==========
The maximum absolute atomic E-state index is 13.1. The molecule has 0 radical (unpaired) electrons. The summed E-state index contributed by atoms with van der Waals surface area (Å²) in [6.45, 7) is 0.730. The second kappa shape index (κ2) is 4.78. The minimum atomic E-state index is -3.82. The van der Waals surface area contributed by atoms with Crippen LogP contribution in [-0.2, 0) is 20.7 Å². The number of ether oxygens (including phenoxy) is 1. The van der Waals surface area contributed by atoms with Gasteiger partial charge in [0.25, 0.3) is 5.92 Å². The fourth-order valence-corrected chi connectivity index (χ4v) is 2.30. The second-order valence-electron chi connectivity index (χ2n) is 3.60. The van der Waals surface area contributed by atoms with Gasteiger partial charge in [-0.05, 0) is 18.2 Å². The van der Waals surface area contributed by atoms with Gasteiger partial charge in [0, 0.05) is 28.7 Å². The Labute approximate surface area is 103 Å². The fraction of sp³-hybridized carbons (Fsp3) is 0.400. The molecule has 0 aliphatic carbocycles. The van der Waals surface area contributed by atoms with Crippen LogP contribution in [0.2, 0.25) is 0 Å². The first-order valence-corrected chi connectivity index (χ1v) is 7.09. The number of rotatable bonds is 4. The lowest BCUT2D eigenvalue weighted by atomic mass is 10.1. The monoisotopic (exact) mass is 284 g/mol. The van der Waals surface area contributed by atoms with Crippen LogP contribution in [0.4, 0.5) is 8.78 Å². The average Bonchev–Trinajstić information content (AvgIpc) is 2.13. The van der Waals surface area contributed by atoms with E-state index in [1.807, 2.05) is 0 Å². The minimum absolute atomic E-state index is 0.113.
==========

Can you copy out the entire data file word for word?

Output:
The maximum absolute atomic E-state index is 13.1. The molecule has 0 radical (unpaired) electrons. The summed E-state index contributed by atoms with van der Waals surface area (Å²) in [6.45, 7) is 0.730. The second kappa shape index (κ2) is 4.78. The minimum atomic E-state index is -3.82. The van der Waals surface area contributed by atoms with Crippen LogP contribution in [-0.2, 0) is 20.7 Å². The number of ether oxygens (including phenoxy) is 1. The van der Waals surface area contributed by atoms with Gasteiger partial charge in [0.25, 0.3) is 5.92 Å². The fourth-order valence-corrected chi connectivity index (χ4v) is 2.30. The second-order valence-electron chi connectivity index (χ2n) is 3.60. The van der Waals surface area contributed by atoms with Gasteiger partial charge in [-0.05, 0) is 18.2 Å². The van der Waals surface area contributed by atoms with Gasteiger partial charge in [0, 0.05) is 28.7 Å². The Labute approximate surface area is 103 Å². The fraction of sp³-hybridized carbons (Fsp3) is 0.400. The molecule has 0 aliphatic carbocycles. The van der Waals surface area contributed by atoms with Crippen LogP contribution in [0.2, 0.25) is 0 Å². The first-order valence-corrected chi connectivity index (χ1v) is 7.09. The number of rotatable bonds is 4. The lowest BCUT2D eigenvalue weighted by atomic mass is 10.1. The monoisotopic (exact) mass is 284 g/mol. The van der Waals surface area contributed by atoms with Crippen LogP contribution in [0.4, 0.5) is 8.78 Å². The average Bonchev–Trinajstić information content (AvgIpc) is 2.13. The van der Waals surface area contributed by atoms with E-state index in [1.807, 2.05) is 0 Å². The minimum absolute atomic E-state index is 0.113.